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Easter Ross pupils put demand for new fit for purpose Tain school in the frame


By Hector MacKenzie


POLITICIANS told by Easter Ross pupils this week that they desperately need a new school have backed demands for action in the wake of a film laying bare the grim conditions faced by hundreds of schoolchildren every day.

The video produced by pupils at Tain Royal Academy, Knockbreck and Craighill primaries highlights the "not fit for purpose" state of crumbling schools which are riddled with defects and, in some cases, failing to meet basic disabled access requirements.

The Journal has highlighted the push for a new campus intended to replace several old buildings and provide education for three to eighteen years olds in Tain and surrounding area.

A four-minute film made by pupils and circulated to decision-makers this week reveals leaking roofs, draughty buildings, often woeful IT provision and poor access to recreational areas. Clips show exposed wiring and mouldy window frames and includes comments from pupils, parents and staff.

Local MP Jamie Stone lives in the town and himself attended Tain Royal Academy. He told the Journal he's written to First Minister Nicola Sturgeon to appeal for "new money" to help with the £45 million funding likely to be required.

A consultation on the best site for the new campus is due to be reported back to Highland Council but has been beset by repeated delays.

Mr Stone said: "It should not be up to pupils to ask for the money necessary to keep their school running. These three schools are well past their sell-by date and the pupils and teachers deserve better."

He added: "I hope the Scottish Government takes this seriously. The thought of our youngsters having to wait still longer for a suitable school appals me."

SNP MSP Gail Ross, whose constituency takes in Tain, said: "The pupils are absolutely right to demand a new school. No child should have to learn in a building that is not fit for purpose. Proposals and funding that were on the table before need to be reinstated and reassurance given to the community of Tain and surrounding areas that the new school that had been promised actually materialises."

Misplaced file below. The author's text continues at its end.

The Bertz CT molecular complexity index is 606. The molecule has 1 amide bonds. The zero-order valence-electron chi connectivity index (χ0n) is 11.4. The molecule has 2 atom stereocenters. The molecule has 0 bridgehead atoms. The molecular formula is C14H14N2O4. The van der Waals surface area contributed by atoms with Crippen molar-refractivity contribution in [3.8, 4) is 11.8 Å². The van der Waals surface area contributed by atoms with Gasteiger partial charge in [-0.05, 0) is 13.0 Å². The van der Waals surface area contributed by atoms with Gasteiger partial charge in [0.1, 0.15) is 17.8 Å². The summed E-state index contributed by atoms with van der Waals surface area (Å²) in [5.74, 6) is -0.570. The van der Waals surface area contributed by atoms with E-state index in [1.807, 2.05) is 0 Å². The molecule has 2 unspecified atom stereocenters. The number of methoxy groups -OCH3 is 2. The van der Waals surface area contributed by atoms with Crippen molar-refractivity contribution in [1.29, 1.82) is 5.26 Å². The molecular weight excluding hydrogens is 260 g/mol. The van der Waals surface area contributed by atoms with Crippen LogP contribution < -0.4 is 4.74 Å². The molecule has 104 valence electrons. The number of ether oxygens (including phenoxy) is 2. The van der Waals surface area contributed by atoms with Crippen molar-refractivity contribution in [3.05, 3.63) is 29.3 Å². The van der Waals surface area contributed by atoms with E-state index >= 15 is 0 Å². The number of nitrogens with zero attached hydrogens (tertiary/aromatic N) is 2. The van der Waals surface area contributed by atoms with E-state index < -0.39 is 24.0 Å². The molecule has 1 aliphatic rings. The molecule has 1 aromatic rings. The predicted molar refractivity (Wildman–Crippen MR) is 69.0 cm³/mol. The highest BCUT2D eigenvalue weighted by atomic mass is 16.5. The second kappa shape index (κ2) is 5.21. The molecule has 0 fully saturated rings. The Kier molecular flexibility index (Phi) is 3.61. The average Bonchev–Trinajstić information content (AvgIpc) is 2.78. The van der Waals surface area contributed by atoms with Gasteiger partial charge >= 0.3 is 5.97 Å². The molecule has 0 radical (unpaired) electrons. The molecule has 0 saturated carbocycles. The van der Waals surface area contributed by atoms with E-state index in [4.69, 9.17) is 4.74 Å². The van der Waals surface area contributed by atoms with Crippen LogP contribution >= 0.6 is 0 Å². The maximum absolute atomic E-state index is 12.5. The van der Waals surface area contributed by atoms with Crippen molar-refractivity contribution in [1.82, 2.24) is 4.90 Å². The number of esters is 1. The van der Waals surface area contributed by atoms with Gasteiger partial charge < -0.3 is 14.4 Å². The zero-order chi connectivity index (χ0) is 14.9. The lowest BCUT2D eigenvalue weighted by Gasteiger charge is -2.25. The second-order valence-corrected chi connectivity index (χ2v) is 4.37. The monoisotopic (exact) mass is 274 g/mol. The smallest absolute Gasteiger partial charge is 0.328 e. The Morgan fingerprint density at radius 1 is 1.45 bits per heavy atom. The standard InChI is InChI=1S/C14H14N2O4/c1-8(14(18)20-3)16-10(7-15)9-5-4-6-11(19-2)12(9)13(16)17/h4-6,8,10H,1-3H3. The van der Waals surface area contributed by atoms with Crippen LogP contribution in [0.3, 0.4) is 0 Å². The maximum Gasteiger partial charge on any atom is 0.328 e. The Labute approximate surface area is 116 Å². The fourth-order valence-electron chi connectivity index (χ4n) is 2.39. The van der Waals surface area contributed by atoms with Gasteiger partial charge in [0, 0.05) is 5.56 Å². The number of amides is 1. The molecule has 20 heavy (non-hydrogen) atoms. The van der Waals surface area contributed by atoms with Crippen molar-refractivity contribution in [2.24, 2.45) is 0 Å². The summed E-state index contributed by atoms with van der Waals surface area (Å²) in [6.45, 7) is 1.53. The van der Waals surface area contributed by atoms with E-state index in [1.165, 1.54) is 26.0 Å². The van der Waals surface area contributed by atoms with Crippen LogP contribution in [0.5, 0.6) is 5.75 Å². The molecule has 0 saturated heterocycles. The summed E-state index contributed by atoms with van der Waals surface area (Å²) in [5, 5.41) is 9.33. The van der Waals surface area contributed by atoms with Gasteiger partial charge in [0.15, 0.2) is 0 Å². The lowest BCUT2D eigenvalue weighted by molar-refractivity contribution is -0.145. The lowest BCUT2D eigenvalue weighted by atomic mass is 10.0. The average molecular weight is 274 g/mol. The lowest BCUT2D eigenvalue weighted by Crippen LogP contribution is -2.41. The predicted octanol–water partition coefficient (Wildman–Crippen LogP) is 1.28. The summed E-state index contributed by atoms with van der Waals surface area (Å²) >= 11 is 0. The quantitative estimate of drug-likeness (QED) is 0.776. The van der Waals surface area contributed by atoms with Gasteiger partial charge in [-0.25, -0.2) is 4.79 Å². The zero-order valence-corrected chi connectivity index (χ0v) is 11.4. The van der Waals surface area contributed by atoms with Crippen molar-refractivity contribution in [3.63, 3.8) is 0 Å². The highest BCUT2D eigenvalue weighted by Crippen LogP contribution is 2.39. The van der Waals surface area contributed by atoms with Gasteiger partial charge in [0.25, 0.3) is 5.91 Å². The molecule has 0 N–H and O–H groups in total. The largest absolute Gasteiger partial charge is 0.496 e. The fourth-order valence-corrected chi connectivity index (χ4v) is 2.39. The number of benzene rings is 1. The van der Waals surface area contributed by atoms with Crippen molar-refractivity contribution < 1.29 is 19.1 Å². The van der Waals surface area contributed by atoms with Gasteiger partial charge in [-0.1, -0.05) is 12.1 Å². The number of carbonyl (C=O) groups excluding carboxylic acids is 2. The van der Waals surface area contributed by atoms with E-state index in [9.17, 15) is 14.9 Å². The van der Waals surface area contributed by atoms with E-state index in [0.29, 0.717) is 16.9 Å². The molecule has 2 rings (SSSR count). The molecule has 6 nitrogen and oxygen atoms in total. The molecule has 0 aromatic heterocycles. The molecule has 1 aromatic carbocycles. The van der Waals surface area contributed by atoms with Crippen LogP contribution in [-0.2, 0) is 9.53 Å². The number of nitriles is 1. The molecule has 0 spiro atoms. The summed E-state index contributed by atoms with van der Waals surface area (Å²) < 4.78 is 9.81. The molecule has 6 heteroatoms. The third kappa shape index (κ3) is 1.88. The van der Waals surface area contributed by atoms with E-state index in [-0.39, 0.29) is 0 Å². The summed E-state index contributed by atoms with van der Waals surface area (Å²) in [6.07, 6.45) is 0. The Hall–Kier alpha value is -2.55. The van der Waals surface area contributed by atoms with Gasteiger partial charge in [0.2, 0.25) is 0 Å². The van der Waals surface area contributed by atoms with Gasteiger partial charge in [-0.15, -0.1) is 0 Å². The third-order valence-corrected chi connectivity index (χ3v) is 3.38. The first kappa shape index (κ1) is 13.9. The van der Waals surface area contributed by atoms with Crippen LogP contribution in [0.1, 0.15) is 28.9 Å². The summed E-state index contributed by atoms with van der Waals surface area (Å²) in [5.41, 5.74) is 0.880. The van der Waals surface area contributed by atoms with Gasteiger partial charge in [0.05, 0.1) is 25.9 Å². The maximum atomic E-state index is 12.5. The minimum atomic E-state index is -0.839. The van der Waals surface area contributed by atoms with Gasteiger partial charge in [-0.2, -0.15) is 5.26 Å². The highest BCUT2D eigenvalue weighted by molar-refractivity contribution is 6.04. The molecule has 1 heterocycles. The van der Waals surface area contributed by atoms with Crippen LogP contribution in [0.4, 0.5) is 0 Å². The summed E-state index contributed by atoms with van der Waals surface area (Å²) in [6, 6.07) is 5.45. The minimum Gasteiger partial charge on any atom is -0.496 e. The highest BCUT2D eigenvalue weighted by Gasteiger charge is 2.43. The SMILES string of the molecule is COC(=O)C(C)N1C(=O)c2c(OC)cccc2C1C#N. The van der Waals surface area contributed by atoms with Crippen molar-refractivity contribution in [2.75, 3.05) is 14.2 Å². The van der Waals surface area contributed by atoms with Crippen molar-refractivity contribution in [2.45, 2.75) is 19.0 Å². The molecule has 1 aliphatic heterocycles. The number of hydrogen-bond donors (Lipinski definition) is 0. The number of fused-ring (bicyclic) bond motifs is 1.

She plans visiting the school, meeting pupils and writing to the leader of Highland Council and the cabinet secretary for education. She said she had seen the advantages of a similar campus in Wick for pupils and the community alike.

The Tain pupils say conditions are simply not good enough and their educational development and health and wellbeing are suffering as a result.

The film was made with support from youth development officer Rob Parkes and a local filmmaker, Rhys Campbell.

Campaigners say nothing has changed since the report "and our young people simply cannot accept no investment in a 3 to 18 campus in Tain moving forward".

A consultation on a preferred site for the new building – at the existing Craighill Primary or Tain Royal Academy sites – has yet to be yield a final decision. A funding package and building timescale also needs to be identified.

A spokesperson for Highland Council said: "A new Tain 3-18 campus was identified by the Council in March 2018, as one of 11 priorities identified for bidding to Scottish Government for school building improvement funding.

"Since that time the Council has commenced a statutory consultation for the establishment of a new campus, considering site options, and engaging with the local community through that process.

The council is discussing its priorities with Scottish Government, and is looking forward to further details on the further £1bn of school improvement funding announced by Scottish Government in November.

"Timescales for concluding the statutory consultation process, and next steps, will be clarified in parallel with further information in relation to Scottish Government funding.The Council will continue to work with the local community, and the local Stakeholder group, and provide updates as further information is available.

"We are ambitious for all of our 203 schools across Highland to be excellent learning environments for pupils."

The film can be seen at https://tinyurl.com/y6d47hfj

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